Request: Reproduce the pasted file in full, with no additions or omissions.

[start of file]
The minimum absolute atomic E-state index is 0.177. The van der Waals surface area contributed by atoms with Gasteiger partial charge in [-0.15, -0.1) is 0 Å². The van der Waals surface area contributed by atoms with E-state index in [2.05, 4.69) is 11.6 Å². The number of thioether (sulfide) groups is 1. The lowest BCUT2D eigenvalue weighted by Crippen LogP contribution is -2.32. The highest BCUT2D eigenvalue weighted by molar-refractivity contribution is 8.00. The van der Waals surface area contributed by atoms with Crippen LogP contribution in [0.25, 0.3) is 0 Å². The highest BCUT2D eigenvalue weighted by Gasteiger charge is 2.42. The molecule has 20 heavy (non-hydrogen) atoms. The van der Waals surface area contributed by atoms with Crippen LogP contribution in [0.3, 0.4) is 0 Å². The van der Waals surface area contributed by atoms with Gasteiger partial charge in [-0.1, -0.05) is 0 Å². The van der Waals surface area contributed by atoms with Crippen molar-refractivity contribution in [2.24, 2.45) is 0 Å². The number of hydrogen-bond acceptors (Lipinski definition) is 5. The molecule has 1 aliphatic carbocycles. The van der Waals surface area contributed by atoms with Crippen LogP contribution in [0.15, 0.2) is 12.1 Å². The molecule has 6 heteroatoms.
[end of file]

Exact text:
The minimum absolute atomic E-state index is 0.177. The van der Waals surface area contributed by atoms with Gasteiger partial charge in [-0.15, -0.1) is 0 Å². The van der Waals surface area contributed by atoms with E-state index in [2.05, 4.69) is 11.6 Å². The number of thioether (sulfide) groups is 1. The lowest BCUT2D eigenvalue weighted by Crippen LogP contribution is -2.32. The highest BCUT2D eigenvalue weighted by molar-refractivity contribution is 8.00. The van der Waals surface area contributed by atoms with Crippen LogP contribution in [0.25, 0.3) is 0 Å². The highest BCUT2D eigenvalue weighted by Gasteiger charge is 2.42. The molecule has 20 heavy (non-hydrogen) atoms. The van der Waals surface area contributed by atoms with Crippen LogP contribution in [0.3, 0.4) is 0 Å². The van der Waals surface area contributed by atoms with Gasteiger partial charge in [-0.1, -0.05) is 0 Å². The van der Waals surface area contributed by atoms with Crippen molar-refractivity contribution in [2.24, 2.45) is 0 Å². The number of hydrogen-bond acceptors (Lipinski definition) is 5. The molecule has 1 aliphatic carbocycles. The van der Waals surface area contributed by atoms with Crippen LogP contribution in [0.15, 0.2) is 12.1 Å². The molecule has 6 heteroatoms.